While the Alpine brand may be in only its second season in Formula 1, the Enstone team that bears its name has plenty of history.
And in Monaco that history was pretty illustrious.
It’s a four-time winner, thanks to domination by Michael Schumacher in his Benetton title winning years in 1994/95, Jarno Trulli’s shock one-off 2004 triumph and a Fernando Alonso victory on the way to his 2006 championship.
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Even in tougher years for Benetton/Renault, it was worth watching in Monaco. See Giancarlo Fisichella’s 1998 and 2000 podiums (and 10th on the grid in the uncompetitive 2001 car) and Robert Kubica’s front row and podium in 2010.
But its recent history has been unimpressive.
In the last 10 Monaco Grands Prix, stretching back to 2011, whether under the Renault, Lotus or Alpine name, a ‘Team Enstone’ car has failed to finish higher than eighth. Kubica’s 2010 third place was the last big result.
It’s a run the team will hope to end this year, buoyed by Esteban Ocon and Fernando Alonso’s strong races in last weekend’s Spanish Grand Prix.
While Alpine wasn’t among the teams deploying the biggest upgrade packages in Spain, it did have a batch of new parts. In addition to a higher-downforce rear wing, Alpine modified the front wing endplates, the inner fairings on its rear brake ducts and the winglets on the rear brake drums. That might not sound like much, but that rear corner of the car, given the way it interacts with the floor/diffuser, is a crucial area of development.
Qualifying in Spain went badly, as poor communication led to Alonso’s exit in Q1 and Ocon struggled with the tyres in what he called a “messy” session and lined up 12th.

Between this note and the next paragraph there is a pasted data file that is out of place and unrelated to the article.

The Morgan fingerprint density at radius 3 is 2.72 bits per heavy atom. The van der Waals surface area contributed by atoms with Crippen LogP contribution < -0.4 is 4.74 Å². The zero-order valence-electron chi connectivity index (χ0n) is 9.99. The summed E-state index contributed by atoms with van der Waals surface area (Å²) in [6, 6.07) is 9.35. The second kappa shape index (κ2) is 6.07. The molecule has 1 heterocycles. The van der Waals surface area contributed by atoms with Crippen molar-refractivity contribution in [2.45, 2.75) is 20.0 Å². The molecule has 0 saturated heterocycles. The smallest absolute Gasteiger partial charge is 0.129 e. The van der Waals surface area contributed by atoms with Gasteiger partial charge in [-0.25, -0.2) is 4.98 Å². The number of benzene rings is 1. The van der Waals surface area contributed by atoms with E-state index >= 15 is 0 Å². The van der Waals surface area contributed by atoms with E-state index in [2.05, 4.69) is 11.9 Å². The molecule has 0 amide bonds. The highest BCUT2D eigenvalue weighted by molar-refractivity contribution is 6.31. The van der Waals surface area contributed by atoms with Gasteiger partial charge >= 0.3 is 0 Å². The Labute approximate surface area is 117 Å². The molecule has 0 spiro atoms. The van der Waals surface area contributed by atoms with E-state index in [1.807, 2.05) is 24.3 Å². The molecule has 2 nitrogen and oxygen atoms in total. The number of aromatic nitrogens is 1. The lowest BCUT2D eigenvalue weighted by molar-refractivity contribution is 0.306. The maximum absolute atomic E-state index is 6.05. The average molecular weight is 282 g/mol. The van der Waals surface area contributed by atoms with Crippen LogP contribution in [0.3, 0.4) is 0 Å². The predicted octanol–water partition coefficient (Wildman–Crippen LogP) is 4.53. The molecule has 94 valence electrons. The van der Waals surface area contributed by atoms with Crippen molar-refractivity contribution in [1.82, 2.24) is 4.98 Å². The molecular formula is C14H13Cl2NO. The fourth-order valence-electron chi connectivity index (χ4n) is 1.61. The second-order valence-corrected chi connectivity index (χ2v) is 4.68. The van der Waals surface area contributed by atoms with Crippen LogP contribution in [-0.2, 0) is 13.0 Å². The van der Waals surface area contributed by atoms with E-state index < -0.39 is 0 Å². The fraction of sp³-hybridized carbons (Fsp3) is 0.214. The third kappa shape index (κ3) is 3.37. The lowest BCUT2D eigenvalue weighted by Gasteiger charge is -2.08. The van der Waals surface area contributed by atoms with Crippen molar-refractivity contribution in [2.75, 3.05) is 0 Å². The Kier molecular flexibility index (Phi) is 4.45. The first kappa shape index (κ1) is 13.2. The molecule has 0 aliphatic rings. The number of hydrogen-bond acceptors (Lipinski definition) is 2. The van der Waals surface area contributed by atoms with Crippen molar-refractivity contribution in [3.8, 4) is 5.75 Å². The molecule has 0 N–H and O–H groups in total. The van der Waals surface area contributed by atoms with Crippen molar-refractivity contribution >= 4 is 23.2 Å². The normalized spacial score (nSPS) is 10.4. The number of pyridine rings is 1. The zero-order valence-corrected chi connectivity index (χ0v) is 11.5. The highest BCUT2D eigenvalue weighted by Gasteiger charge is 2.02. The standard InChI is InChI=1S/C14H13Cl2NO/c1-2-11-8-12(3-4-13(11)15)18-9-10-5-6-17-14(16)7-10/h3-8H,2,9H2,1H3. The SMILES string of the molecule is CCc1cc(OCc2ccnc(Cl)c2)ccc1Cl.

But the race was more representative, with Ocon taking seventh after showing good pace throughout and Alonso ninth despite starting at the back of the grid after a strategic power unit change. This suggested the Alpine upgrade was working well.
“There were differences between Friday and Saturday with not much difference in ambient temperature and track temperature and not a lot of change, but we changed a lot of things on the car,” said team principal Otmar Szafnauer after the Spanish GP. “So we’ve got some understanding to do.
“Once we understand that then hopefully it won’t happen again. But we had a good racecar.”
The Alpine has been firmly in F1’s midfield morass during 2022. On average, it has the sixth fastest car and is in a tight group stretching from fourth-quickest Alfa Romeo to eight-fastest AlphaTauri.
Its pace in Spain suggested it potentially had the fifth-quickest car, albeit not quite at the level of the Alfa Romeo. But although Alonso described his ninth place from the back as feeling “like a victory” given he felt he’d lost hope of points with the tail-end start, Szafnauer revealed the team was always confident about its race pace.
This follows the team’s recent efforts to ensure its Sunday pace is stronger, potentially sacrificing a little qualifying performance along the way.
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“When we went through all the different strategy models and permutations, if we did a good job and the race went our way, we were very close to where we finished,” said Szafnauer of Alonso’s race.
“So with the base pace of the car, knowing what tyres we were going to put on, I think we predicted nearly this finish – not quite, one lower. But we predicted Fernando in the points.
“It exceeded my expectations, but it did by a little bit. We were pleasantly surprised is the right way to say it.”
Alpine did encounter more porpoising than expected in Spain, although that didn’t appear to compromise its pace too much.
But looking ahead to this weekend’s Monaco Grand Prix, Szafnauer said hitting on the right set-up without hitting porpoising problems will be key.
“The bouncing, or the ride height, is highly correlated to downforce so nobody wants to lift the car because you lose load,” said Szafnauer when asked about the challenge of Monaco.
“So we’ll have some work to do both on Friday and in the simulator to see how low we can get the ride height without causing the porpoising.”
This gives Alpine reason for some cautious optimism heading into Monaco, although it remains one of F1’s most unpredictable teams in terms of form.
But it should at least have the chance to improve on its smattering of eighth, ninth and 10th places over the past decade or so, even if the glory days of winning or finishing on the podium will likely have to wait at least another year before they return.